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The AR windshield of the future due by the end of the year

More advanced forms of this 'Pokemon Go' tech to reach us around 2020

TOKYO -- Augmented reality, or AR, could be on car windshields by the end of the year.

AR systems are set to become options drivers can choose when buying cars. They can superimpose route indicators, pedestrian alerts and other graphic information in the driver's field of view.

The technology promises safety and convenience enhancements, and is expected to take off around 2020, when more companies are expected to bring products to market.

German autoparts maker Continental is leading the way. This year it plans to mass-produce AR head-up displays -- translucent projections, sometimes referred to as HUDs, that allow pilots or drivers to see information without having to look down -- and market them to European makers of luxury cars.

Augmented reality technology can incorporate the functions of conventional dashboards.

Japanese rivals plan to market their own AR options around 2020.

In automotive AR, text and images are imposed on a windshield right in the driver's line of sight. Some images can be made to appear relative to actual objects ahead.

The technology is becoming commercially viable thanks to advances in driver assistance systems that use cameras to recognize and map the immediate streetscape around a vehicle. These systems can now appear to "draw" lines right on the road that drivers can follow to their destinations.

The rapid adoption of these cameras has made them more affordable -- and relieved AR developers from having to build their own cameras from scratch, an expensive endeavor.

Automakers, too, are getting into the game. Last year, Germany's BMW unveiled a concept car loaded with AR features. Its system can, for example, impose an image to help the driver see a bicyclist in his blind spot. And the projected images move as the vehicle does.

BMW's Vision Next 100 concept, left, alerts the driver to the presence of, say, a bicyclist, top right, that might otherwise seem to come out of nowhere.

In Japan, Toyota Motor and Mazda Motor have started to study the possibility of introducing AR for the sake of safety.

As for this year, automotive AR is expected to be limited to simple functions, such as indicating what lane to be in. But in the years ahead, the systems will gain more skills, like imposing images on dangerous obstacles to make the driver more aware.

As self-driving technology advances and drivers are freed from steering, AR may create new business opportunities. One possibility is an automotive version of the "Pokemon Go" smartphone game. Such a game would impose characters on windshields to make the journey somewhat adventurous. Another possibility -- displaying ads from stores and other businesses a car is about to approach.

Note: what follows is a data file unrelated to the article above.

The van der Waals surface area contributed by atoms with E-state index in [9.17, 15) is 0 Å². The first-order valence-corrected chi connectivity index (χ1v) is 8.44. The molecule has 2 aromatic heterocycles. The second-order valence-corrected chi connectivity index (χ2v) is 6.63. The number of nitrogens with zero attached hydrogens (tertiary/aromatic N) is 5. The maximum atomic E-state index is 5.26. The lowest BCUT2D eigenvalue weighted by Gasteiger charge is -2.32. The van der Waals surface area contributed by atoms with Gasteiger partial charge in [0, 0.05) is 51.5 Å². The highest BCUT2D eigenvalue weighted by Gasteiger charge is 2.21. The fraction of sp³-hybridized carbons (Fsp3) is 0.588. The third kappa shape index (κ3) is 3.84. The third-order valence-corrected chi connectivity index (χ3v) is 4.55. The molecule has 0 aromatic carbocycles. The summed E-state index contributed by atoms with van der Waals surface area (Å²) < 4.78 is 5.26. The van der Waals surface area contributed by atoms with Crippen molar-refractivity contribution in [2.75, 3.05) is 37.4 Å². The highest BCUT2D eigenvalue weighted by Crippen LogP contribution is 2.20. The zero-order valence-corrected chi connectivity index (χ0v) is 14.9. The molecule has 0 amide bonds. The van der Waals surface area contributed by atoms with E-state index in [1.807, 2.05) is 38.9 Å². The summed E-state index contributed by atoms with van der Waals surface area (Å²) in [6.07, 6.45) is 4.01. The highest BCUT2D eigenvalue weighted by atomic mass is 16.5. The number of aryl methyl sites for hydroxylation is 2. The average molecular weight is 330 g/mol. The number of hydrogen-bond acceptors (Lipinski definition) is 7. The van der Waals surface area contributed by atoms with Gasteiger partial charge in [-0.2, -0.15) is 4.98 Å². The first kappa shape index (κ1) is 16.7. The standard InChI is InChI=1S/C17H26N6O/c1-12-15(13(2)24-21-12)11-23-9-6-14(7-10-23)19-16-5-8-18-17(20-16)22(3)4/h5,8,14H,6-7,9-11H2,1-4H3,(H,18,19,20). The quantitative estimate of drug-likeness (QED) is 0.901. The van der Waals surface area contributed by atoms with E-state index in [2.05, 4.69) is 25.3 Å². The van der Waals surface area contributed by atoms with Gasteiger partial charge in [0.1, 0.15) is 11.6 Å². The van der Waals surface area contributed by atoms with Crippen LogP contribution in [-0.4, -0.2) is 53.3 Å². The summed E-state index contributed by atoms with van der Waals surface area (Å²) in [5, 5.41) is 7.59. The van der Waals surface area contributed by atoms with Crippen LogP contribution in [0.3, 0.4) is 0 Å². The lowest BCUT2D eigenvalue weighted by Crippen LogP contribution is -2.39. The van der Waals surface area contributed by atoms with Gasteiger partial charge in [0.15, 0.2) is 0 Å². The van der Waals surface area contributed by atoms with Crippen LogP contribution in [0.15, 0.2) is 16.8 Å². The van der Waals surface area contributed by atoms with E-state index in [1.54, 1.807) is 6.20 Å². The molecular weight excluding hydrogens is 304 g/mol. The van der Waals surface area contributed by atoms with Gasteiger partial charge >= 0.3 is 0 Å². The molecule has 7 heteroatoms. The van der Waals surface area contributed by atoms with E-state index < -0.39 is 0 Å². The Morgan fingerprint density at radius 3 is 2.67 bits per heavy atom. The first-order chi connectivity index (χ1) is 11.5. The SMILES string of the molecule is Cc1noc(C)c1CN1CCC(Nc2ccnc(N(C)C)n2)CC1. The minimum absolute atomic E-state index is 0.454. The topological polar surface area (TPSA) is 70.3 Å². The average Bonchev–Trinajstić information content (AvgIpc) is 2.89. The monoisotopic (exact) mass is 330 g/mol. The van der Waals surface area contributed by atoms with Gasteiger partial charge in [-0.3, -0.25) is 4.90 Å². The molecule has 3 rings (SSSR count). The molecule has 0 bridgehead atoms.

Automakers believe the leading AR technology companies stand a chance to gain a strong position in the automotive industry as they will obviate the need for all the gauges and displays on the dashboards of today.

The companies gunning for this kind of leverage include Continental, Denso and Nippon Seiki. Meanwhile, Konica Minolta and Pioneer are trying to enter the field by tweaking proprietary technologies.

Continental's technology combines a conventional HUD and a monocular camera originally developed for driver assistance systems. With the camera, the system can detect lane dividing lines and the vehicle ahead, then superimpose graphics accordingly.

Continental's AR system can superimpose arrows on the road (a). Information that existing HUD systems display (c) is retained by the new system (b).

It uses arrows to guide the driver along the shortest route to his or her destination. In addition, it can impose lines on the vehicle ahead to indicate that the adaptive cruise control is engaged and the system is following that particular vehicle. It can also show a dotted line on the road between the driver's car and the one ahead to help the driver keep a safe distance.

In a prototype system, graphic images are made to appear as though they are 7.5 meters ahead of the driver's eyes. Information that is not directly related to the driver's view, such as speed, appears 2.4 meters ahead. This is the same as on conventional HUDs.

The images that seem to be imposed on objects are produced using a digital micromirror -- a device composed of a large number of tiny mirrors arrayed on a flat surface, each mirror representing a single pixel on a computer display. By changing the angle of the individual mirrors, the device can reflect light from a source so as to form desired images in specific locations.

Images created by this device are then magnified as they bounce off multiple concave mirrors set up behind the dashboard until finally they are projected onto the windshield.

Drivers need only keep their eyes on the AR-enhanced road ahead.

This story has been reorganized from an article originally carried in the June 2017 issue of Nikkei Automotive.

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